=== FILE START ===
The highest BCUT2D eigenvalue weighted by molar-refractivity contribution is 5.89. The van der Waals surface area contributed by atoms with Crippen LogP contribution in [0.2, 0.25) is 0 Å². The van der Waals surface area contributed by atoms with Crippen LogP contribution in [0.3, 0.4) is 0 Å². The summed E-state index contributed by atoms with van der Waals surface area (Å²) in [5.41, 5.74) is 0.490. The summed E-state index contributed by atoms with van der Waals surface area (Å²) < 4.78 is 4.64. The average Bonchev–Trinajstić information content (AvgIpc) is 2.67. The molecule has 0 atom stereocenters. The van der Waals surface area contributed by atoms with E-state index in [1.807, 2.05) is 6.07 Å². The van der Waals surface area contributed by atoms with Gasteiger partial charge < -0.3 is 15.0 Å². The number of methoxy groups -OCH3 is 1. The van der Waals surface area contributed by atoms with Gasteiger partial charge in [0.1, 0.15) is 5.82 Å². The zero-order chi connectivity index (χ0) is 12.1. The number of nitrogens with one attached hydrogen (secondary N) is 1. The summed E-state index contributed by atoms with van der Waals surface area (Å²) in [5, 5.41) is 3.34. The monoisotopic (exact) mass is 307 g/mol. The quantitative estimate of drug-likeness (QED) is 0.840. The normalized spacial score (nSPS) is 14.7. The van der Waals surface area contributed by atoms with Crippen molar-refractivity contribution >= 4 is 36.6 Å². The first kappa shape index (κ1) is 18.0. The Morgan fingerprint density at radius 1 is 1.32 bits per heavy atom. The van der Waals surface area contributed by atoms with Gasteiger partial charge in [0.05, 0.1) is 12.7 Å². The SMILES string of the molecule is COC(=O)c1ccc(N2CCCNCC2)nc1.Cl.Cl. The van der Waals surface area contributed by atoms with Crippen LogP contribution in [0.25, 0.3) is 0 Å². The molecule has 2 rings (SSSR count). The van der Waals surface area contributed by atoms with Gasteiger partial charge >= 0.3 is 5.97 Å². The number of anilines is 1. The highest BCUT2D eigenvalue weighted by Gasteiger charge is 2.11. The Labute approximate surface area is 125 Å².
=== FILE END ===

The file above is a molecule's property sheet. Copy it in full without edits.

The highest BCUT2D eigenvalue weighted by molar-refractivity contribution is 5.89. The van der Waals surface area contributed by atoms with Crippen LogP contribution in [0.2, 0.25) is 0 Å². The van der Waals surface area contributed by atoms with Crippen LogP contribution in [0.3, 0.4) is 0 Å². The summed E-state index contributed by atoms with van der Waals surface area (Å²) in [5.41, 5.74) is 0.490. The summed E-state index contributed by atoms with van der Waals surface area (Å²) < 4.78 is 4.64. The average Bonchev–Trinajstić information content (AvgIpc) is 2.67. The molecule has 0 atom stereocenters. The van der Waals surface area contributed by atoms with E-state index in [1.807, 2.05) is 6.07 Å². The van der Waals surface area contributed by atoms with Gasteiger partial charge < -0.3 is 15.0 Å². The number of methoxy groups -OCH3 is 1. The van der Waals surface area contributed by atoms with Gasteiger partial charge in [0.1, 0.15) is 5.82 Å². The zero-order chi connectivity index (χ0) is 12.1. The number of nitrogens with one attached hydrogen (secondary N) is 1. The summed E-state index contributed by atoms with van der Waals surface area (Å²) in [5, 5.41) is 3.34. The monoisotopic (exact) mass is 307 g/mol. The quantitative estimate of drug-likeness (QED) is 0.840. The normalized spacial score (nSPS) is 14.7. The van der Waals surface area contributed by atoms with Crippen molar-refractivity contribution >= 4 is 36.6 Å². The first kappa shape index (κ1) is 18.0. The Morgan fingerprint density at radius 1 is 1.32 bits per heavy atom. The van der Waals surface area contributed by atoms with Gasteiger partial charge in [0.05, 0.1) is 12.7 Å². The SMILES string of the molecule is COC(=O)c1ccc(N2CCCNCC2)nc1.Cl.Cl. The van der Waals surface area contributed by atoms with Crippen LogP contribution in [0.25, 0.3) is 0 Å². The molecule has 2 rings (SSSR count). The van der Waals surface area contributed by atoms with Gasteiger partial charge >= 0.3 is 5.97 Å². The number of anilines is 1. The highest BCUT2D eigenvalue weighted by Gasteiger charge is 2.11. The Labute approximate surface area is 125 Å².